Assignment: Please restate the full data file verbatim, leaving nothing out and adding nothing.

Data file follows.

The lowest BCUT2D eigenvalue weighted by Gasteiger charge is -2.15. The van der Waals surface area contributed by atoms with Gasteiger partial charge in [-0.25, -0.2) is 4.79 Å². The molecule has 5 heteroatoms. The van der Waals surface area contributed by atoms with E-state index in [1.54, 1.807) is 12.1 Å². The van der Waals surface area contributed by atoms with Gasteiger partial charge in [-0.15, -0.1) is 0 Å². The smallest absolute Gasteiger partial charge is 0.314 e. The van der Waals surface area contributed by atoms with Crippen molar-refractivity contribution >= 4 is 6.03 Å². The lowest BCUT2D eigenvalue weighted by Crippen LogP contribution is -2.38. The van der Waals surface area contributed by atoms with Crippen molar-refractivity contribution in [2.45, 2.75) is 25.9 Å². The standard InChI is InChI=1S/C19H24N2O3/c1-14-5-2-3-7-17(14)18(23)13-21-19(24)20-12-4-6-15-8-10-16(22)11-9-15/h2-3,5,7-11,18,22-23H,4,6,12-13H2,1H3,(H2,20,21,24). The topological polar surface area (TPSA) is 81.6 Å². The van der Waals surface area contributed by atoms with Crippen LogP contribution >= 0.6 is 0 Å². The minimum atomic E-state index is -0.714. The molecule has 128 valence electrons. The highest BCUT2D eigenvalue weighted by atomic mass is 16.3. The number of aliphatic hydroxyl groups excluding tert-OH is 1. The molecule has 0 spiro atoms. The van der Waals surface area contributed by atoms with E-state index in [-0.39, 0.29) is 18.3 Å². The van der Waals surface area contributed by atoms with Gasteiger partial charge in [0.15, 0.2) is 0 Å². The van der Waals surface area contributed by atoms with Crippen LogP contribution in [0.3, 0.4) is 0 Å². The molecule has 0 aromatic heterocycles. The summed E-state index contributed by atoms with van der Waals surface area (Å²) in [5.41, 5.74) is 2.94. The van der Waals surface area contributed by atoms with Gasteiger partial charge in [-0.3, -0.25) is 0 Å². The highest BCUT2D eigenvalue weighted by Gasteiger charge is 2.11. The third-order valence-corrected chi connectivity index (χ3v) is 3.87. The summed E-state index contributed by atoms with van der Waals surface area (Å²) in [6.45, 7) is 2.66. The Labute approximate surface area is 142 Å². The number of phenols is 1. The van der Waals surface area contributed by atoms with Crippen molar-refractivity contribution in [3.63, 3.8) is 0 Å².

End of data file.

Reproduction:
The lowest BCUT2D eigenvalue weighted by Gasteiger charge is -2.15. The van der Waals surface area contributed by atoms with Gasteiger partial charge in [-0.25, -0.2) is 4.79 Å². The molecule has 5 heteroatoms. The van der Waals surface area contributed by atoms with E-state index in [1.54, 1.807) is 12.1 Å². The van der Waals surface area contributed by atoms with Gasteiger partial charge in [-0.15, -0.1) is 0 Å². The smallest absolute Gasteiger partial charge is 0.314 e. The van der Waals surface area contributed by atoms with Crippen molar-refractivity contribution >= 4 is 6.03 Å². The lowest BCUT2D eigenvalue weighted by Crippen LogP contribution is -2.38. The van der Waals surface area contributed by atoms with Crippen molar-refractivity contribution in [2.45, 2.75) is 25.9 Å². The standard InChI is InChI=1S/C19H24N2O3/c1-14-5-2-3-7-17(14)18(23)13-21-19(24)20-12-4-6-15-8-10-16(22)11-9-15/h2-3,5,7-11,18,22-23H,4,6,12-13H2,1H3,(H2,20,21,24). The topological polar surface area (TPSA) is 81.6 Å². The van der Waals surface area contributed by atoms with Crippen LogP contribution >= 0.6 is 0 Å². The minimum atomic E-state index is -0.714. The molecule has 128 valence electrons. The highest BCUT2D eigenvalue weighted by atomic mass is 16.3. The number of aliphatic hydroxyl groups excluding tert-OH is 1. The molecule has 0 spiro atoms. The van der Waals surface area contributed by atoms with E-state index in [-0.39, 0.29) is 18.3 Å². The van der Waals surface area contributed by atoms with Gasteiger partial charge in [0.15, 0.2) is 0 Å². The van der Waals surface area contributed by atoms with Crippen LogP contribution in [0.3, 0.4) is 0 Å². The molecule has 0 aromatic heterocycles. The summed E-state index contributed by atoms with van der Waals surface area (Å²) in [5.41, 5.74) is 2.94. The van der Waals surface area contributed by atoms with Gasteiger partial charge in [-0.3, -0.25) is 0 Å². The highest BCUT2D eigenvalue weighted by Gasteiger charge is 2.11. The third-order valence-corrected chi connectivity index (χ3v) is 3.87. The summed E-state index contributed by atoms with van der Waals surface area (Å²) in [6.45, 7) is 2.66. The Labute approximate surface area is 142 Å². The number of phenols is 1. The van der Waals surface area contributed by atoms with Crippen molar-refractivity contribution in [3.63, 3.8) is 0 Å².